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Pricing the Pandemic: Valuation in the time of COVID-19

Private equity and venture capital managers face a new valuation challenge

The valuation of private companies and assets is often said to be more art than science but never more so in the time of COVID-19. Amid an outlook of decreasing deal flows and market uncertainty, private equity (PE) and venture capital (VC) managers must use judgement to complement conventional metrics, according to panelists at RBC Investor & Treasury Services’ ‘Valuation in a COVID-19 Context’ webinar.1

Key insights

  • Market uncertainty continues to challenge conventional valuation methodologies for private assets and firms
  • While potentially difficult due to the declining number of investment opportunities, VCs should consider multiples that reflect the current market environment
  • PE and VC firms are using proxies in public markets to determine value

A cloudy market outlook

The first quarter of 2020 was a rollercoaster for investors as COVID-19 brought recession and volatility. The rebound in equities in Q2 raised hope of economic recovery, however, optimism remains checked by the lingering health crisis and the threat of repeated waves of infections. The uncertainty has meant unprecedented challenges in valuing private companies and assets, with whole industries shuttered and multiples skewed by market volatility.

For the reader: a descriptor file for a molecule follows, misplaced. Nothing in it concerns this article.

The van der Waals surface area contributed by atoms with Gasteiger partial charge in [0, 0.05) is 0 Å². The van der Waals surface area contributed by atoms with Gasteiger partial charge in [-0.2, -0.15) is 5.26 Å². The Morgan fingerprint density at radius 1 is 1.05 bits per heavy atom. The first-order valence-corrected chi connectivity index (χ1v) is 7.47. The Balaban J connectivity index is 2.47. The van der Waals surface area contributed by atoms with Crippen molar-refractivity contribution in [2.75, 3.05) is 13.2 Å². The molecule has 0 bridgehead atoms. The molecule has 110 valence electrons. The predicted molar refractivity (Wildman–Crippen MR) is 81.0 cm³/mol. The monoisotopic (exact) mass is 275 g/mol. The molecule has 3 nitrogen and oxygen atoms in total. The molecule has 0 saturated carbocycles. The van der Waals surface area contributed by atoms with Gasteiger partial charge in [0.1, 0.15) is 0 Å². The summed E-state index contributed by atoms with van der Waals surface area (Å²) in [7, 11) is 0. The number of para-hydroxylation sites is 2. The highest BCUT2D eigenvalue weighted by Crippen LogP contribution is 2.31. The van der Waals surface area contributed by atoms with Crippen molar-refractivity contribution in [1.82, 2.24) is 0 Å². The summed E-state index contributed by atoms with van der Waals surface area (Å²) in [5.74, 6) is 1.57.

Pricing in the coronavirus

The cloudy outlook has given rise to a new COVID-specific metric called EBITDAC—adding the ‘C’ of ‘Coronavirus’ to the conventional metric. The idea of companies adding back earnings lost to COVID-19 has proved divisive, however, given the difficulty quantifying such losses versus other factors. “There are some who are pricing firms just on an EBITDAC basis,” said panelist Victor Decrion, Chief Operating Officer at Rothschild & Co Merchant Banking. “The question is what is the COVID impact? And to what extent might there be a secondary COVID-19 impact in Q4 of this year and Q1 of next year?”

Using judgement in fair value

Fair value—the amount that would be received in an orderly transaction in the prevailing market environment—remains the ultimate benchmark for valuation, as reiterated by the International Private Equity and Venture Capital Valuation (IPEV) board in March.2 IPEV cautioned that it may no longer be suitable for recent transaction prices, especially pre-COVID prices, to receive weight in the assessment of fair value. The body said valuers also need to weigh the crisis’ impact on operations, revenues, customers and supply chains, along with access to government subsidies.

“The idea is to normalize future cash flows, normalize EBITDA in a way where you would exclude the EBITDA that is impacted by the one-off lockdown,” said panelist Laurent Capolaghi, Private Equity Partner at EY. “It may be a bit difficult to do and judgements come into the equation.”

The uncertainty has
meant unprecedented
challenges in valuing
private companies
and assets

Olivier Younès, Founding CEO at EXPEN and Professor at HEC Paris and at Berkeley, noted that, “During the pandemic, VCs have also developed a down to earth industry-based approach, by applying discounts to traditional retail, hotel, and restaurant models, while applying premiums to digital platforms and ‘everything as a service’ business models in their portfolios.”